If you really want to break through your training plateaus, you might have to put yourself through hell.
This chest and shoulder burner from Men’s Health fitness director Ebenezer Samuel, C.S.C.S. uses multiple tempos to fire up your effort levels and challenge your toughness. “We’ve got multiple contractions going on: Early on you get to be explosive and natural, then at the end, you’ll pile up good eccentric contractions,” says Samuel. “There’s some core challenge and shoulder stability challenge via the unilateral approach to things.”
But the most important part of the series, according to Samuel, is when you ratchet up the tension and focus on your timing. “And the best part is the end, when you challenge your pecs to operate in the absence of all explosive, momentum-generating (however minimal this may be, it’s a factor) contraction, insuring that every part of your chest musculature has to do equal work to elevate the weight,” he says. “We’re shifting into constant-tension presses, and here, you’re thinking 3 seconds up, 3 seconds down.”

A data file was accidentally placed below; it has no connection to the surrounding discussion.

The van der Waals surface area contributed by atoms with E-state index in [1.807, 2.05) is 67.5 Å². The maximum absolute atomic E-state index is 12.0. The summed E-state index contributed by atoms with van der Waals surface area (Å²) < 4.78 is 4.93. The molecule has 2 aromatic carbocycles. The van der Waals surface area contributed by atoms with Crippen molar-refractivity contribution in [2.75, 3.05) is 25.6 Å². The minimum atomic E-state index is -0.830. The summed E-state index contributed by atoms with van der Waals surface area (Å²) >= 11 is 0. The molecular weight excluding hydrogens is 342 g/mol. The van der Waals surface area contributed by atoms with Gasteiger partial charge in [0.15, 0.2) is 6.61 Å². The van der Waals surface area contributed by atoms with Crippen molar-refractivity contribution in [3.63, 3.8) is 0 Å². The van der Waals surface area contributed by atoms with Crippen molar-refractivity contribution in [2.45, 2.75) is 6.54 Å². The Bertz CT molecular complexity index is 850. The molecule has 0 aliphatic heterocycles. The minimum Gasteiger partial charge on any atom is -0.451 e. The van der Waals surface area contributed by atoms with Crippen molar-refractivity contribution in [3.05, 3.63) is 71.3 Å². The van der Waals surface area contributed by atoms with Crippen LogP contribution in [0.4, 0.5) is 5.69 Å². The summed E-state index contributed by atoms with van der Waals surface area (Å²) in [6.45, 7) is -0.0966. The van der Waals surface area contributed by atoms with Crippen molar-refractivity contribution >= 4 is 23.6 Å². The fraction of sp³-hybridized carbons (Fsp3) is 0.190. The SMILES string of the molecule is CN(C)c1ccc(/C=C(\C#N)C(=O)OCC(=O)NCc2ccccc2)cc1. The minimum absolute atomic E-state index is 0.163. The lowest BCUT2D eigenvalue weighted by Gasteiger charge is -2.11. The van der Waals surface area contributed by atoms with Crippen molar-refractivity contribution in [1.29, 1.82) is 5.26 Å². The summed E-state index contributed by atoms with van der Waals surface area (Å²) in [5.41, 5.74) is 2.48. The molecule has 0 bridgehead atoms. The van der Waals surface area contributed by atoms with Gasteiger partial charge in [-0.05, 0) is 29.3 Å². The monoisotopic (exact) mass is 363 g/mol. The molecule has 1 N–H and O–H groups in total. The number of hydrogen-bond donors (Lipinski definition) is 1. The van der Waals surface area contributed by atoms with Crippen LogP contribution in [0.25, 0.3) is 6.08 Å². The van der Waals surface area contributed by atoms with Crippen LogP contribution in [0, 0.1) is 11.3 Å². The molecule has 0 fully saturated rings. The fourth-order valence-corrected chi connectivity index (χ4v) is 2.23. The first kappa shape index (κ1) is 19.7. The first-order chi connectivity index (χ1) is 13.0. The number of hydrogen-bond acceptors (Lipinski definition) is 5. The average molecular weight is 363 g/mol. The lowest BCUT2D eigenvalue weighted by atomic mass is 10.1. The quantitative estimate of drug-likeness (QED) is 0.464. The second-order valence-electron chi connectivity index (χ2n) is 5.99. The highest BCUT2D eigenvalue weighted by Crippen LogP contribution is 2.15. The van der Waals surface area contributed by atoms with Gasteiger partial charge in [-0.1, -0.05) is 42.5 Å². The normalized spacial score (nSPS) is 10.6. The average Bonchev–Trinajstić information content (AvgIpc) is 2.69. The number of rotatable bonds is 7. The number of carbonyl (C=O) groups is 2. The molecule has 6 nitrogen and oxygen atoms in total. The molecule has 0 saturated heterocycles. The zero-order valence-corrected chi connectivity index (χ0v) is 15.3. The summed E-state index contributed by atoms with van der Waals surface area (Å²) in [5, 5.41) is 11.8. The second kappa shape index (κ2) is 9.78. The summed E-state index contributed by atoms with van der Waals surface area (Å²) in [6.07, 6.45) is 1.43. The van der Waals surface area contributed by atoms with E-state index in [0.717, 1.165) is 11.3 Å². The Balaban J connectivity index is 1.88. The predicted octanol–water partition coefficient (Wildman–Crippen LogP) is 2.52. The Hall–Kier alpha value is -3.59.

To take on the dumbbell incline press hellset, you’ll need an adjustable bench and a set of dumbbells. Check out this adjustable option from Bowflex if you want a pair for home workouts.
- Sit on the bench holding the dumbbells in each hand. Press both arms up to get into the starting position.
- Perform 2 explosive press reps with one arm, holding the press position with the other. Squeeze your core to keep your torso in position on the bench. After the reps, switch and repeat the process for 2 reps with the other arm. Repeat twice without stopping for 6 reps on each arm.
- Once you’re finished with the explosive alternating reps in the press position, lower both weights slowly through the eccentric portion of the press, taking 3 seconds to reach the bottom position.
- Press just as slowly up, taking 3 seconds to reach the top, then squeeze your triceps and chest to finish the rep. Repeat for 4 to 6 reps.
That slowdown in the latter half of the series is big for your brain. “Working in the absence of explosion near the end of this hellset also leads to greater mental focus,” says Samuel. “When we get near the end of any pressing set (or really, any set of any exercise), our default is to start cheating as form starts to break down. By operating with this constant-tension principle, we force greater mental engagement.”
When you’re ready to take on the hellset, be sure that you’re not going too heavy. Samuel recommends that you start with a weight 10 to 15 pounds lighter than you would for a standard mixed-style incline press. Work the series into your upper body routine for 3 sets.